A ramble to foreign libraries

…Or, how to browse full-text collections of books and more in foreign libraries without leaving your chair. Contrary to popular belief, there is no single starting point for browsing open access Digital Collections for Western European Studies –the Europeana is as yet more of a vision than a reality.

Today’s spotlight is on finding digital libraries of full-text materials in German Studies as one example of browsing what is available from libraries abroad. Your best first stop is this excellent list of digital production centers dealing with German language materials: Digitale Sammlungen [Dr. Klaus Graf]. Add to this a website on Digitalisierung und Digitalisierte Bestände that lets you browse digital libraries by subject or by geographic area: you will find materials for the study of witchcraft , travel literature , this includes travel in the Americas , and cook books for immigrants, to highlight just a few themes.

Digital Collections add international materials previously unavailable in US libraries. Take the debates of the Reichstag as an example: I remember well standing in the stacks at the Historisches Seminar Tübingen combing through the heavy volumes of the Reichstagsprotokolle to write a paper on the German politician Eugen Richter. These volumes are not held in US libraries, but today, I could search all of these volumes from my desktop through the free digital library of Reichstagsprotokolle.

A combination of free online content hosted abroad and Duke Holdings can add dimension to your syllabus. Contact me for help with Western European Studies: Heidi Madden

 

Library Guides in Non-English Languages

Attention: Faculty and Teaching Assistants

Do you teach classes in non-English languages?

Does your class need library resources?

Subject specialists, with language skills across the curriculum, are available to create online guides that showcase the wonderful range of non-English resources the library has on offer. These guides can be easily integrated into Blackboard for use by students.

Would you like a library guide for your class? Ask a Librarian!

Written by Nathaniel King

Podcasts: Audio Primary Sources

As we at iPod – I mean, Duke – University know, podcasts have proliferated in the past 5 years. They aren’t just for fun, however – major radio news sources and government agencies are making podcasts available that can be used in research or academic presentations. Radio podcasts can provide in-depth interviews with politicians, medical researchers, legal scholars, and much more. Here’s an NPR podcast in Spanish on youth culture:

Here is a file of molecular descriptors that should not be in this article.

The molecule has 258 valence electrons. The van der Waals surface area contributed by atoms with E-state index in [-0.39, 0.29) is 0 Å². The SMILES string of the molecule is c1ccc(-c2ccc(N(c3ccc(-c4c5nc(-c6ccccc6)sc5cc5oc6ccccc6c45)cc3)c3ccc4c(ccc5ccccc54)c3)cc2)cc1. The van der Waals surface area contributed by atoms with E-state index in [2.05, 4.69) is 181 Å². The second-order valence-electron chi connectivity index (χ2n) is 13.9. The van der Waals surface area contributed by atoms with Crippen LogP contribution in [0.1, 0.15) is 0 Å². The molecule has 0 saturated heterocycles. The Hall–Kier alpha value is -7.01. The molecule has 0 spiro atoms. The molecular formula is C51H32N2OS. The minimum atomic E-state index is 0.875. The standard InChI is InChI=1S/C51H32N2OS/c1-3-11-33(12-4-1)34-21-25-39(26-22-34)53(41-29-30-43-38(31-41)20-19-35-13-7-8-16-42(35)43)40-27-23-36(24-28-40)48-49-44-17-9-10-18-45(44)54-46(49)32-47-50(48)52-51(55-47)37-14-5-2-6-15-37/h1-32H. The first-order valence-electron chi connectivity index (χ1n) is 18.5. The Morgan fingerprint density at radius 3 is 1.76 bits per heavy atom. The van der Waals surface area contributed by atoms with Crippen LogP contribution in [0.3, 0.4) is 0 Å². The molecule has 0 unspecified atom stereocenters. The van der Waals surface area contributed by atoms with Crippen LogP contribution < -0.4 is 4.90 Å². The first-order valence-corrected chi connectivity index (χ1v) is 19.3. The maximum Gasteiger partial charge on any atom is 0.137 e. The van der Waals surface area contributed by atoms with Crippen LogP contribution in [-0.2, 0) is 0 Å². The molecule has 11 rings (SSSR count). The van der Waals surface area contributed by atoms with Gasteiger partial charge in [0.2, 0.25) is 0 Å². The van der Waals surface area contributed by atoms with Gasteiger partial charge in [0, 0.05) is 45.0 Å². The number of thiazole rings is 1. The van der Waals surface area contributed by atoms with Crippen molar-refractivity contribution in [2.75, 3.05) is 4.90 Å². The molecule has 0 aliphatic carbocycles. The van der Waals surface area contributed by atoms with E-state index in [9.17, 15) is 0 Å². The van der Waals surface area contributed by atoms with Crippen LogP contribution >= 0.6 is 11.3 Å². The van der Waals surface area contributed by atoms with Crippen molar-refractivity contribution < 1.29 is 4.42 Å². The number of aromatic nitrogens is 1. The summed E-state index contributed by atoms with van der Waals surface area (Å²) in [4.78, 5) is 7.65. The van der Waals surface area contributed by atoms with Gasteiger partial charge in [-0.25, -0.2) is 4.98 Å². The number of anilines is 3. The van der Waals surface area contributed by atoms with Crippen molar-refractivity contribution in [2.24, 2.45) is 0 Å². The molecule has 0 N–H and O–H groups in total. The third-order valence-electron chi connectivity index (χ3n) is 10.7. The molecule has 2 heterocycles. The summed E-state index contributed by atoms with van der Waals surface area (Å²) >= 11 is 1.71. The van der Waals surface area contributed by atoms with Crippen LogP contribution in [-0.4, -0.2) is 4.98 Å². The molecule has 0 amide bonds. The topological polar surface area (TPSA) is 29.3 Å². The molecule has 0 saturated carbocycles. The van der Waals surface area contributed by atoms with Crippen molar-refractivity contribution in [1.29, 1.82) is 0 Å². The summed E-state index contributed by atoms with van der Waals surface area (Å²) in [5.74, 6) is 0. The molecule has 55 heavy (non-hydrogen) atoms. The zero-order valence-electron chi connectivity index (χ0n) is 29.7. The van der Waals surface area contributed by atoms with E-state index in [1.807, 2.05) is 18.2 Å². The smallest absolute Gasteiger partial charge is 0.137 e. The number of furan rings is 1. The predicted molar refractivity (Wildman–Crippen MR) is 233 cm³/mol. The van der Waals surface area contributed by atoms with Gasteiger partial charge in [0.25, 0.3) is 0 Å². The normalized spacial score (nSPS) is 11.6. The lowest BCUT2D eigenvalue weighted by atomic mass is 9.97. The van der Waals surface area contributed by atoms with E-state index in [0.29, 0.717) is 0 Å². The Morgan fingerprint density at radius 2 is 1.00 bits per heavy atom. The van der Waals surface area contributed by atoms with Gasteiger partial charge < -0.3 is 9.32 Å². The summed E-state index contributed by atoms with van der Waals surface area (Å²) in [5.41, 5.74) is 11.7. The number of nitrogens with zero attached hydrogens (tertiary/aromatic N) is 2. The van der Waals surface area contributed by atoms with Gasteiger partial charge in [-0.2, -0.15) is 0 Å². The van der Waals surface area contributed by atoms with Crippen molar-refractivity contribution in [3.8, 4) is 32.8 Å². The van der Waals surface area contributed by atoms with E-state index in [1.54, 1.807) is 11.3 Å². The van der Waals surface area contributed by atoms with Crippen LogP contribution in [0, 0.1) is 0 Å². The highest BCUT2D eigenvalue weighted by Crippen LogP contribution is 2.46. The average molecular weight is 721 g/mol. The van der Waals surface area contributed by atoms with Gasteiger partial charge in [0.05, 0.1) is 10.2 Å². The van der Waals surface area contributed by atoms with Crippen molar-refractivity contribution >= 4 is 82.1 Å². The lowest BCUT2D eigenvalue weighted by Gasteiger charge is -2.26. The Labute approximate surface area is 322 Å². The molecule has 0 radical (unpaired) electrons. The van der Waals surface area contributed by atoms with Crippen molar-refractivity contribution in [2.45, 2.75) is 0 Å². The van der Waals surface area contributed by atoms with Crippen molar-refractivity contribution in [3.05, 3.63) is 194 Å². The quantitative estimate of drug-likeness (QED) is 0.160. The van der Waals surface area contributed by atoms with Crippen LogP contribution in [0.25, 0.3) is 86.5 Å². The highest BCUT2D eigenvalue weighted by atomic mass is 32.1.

podcast.jpg

Have a look at our podcasts page to see links to sources for academic and primary source content via podcast.

Got another favorite podcast? Leave us a link in comments!

By Phoebe Acheson

The Sober Librarian: Buffy la cazavampiros

We had a flurry of questions at the Reference Desk this spring when members of a Spanish class were asked to write a paper on a pop culture topic of their choosing, using sources in Spanish. How do you find books, scholarly articles, newspaper and magazine articles, or web pages in languages other than English?

As a sample topic, let’s take the (late, lamented) TV show “Buffy the Vampire Slayer.” (Note: as far as we know, nobody in the class was actually researching this topic.)

Google has an Advanced Search feature that allows you to search for pages in any one of a vast number of languages.

Google Advanced Search

This is how we learned that in Spanish, Buffy is ‘la cazavampiros.’ The (351,000!!) search hits include a lot of fan sites, so would be a great place to look if we were interested in, for example, Spanish-language fans’ reactions to this show, or how the vampire mythology played in Spanish-speaking cultures.

What about the opinions of television reviewers in Mexican newspapers? How about the database Latin American Newsstand – 326 articles mentioning ‘Buffy la cazavampiros’, from papers from Rio to Monterrey to San Juan!

Latin American Newsstand

How about scholarly articles? A database called HAPI (Hispanic American Periodicals Index) is a great resource for current events, politics and social issues. It covers over 400 journals from the entire Spanish-speaking Americas. Many broader databases of scholarly articles allow you to limit by language as well, for example, MLA, which covers a broad variety of topics in the humanities. (Both have lots on women and television, but nothing on Buffy!)

A search of Duke’s library catalog can be limited to just one language, using a drop-down menu in the Advanced Search.

Duke Catalog Advanced

While we discovered that the Buffy DVDs in Lilly Library have optional tracks dubbed in Spanish, sadly there are no books in Spanish that address Buffy (there are a bunch of English language books!). A broader look at books in Spanish on television or popular culture might have better results: we own 173 books in Spanish that cover aspects of popular culture. Surely one of them must mention Buffy!

Written by Phoebe Acheson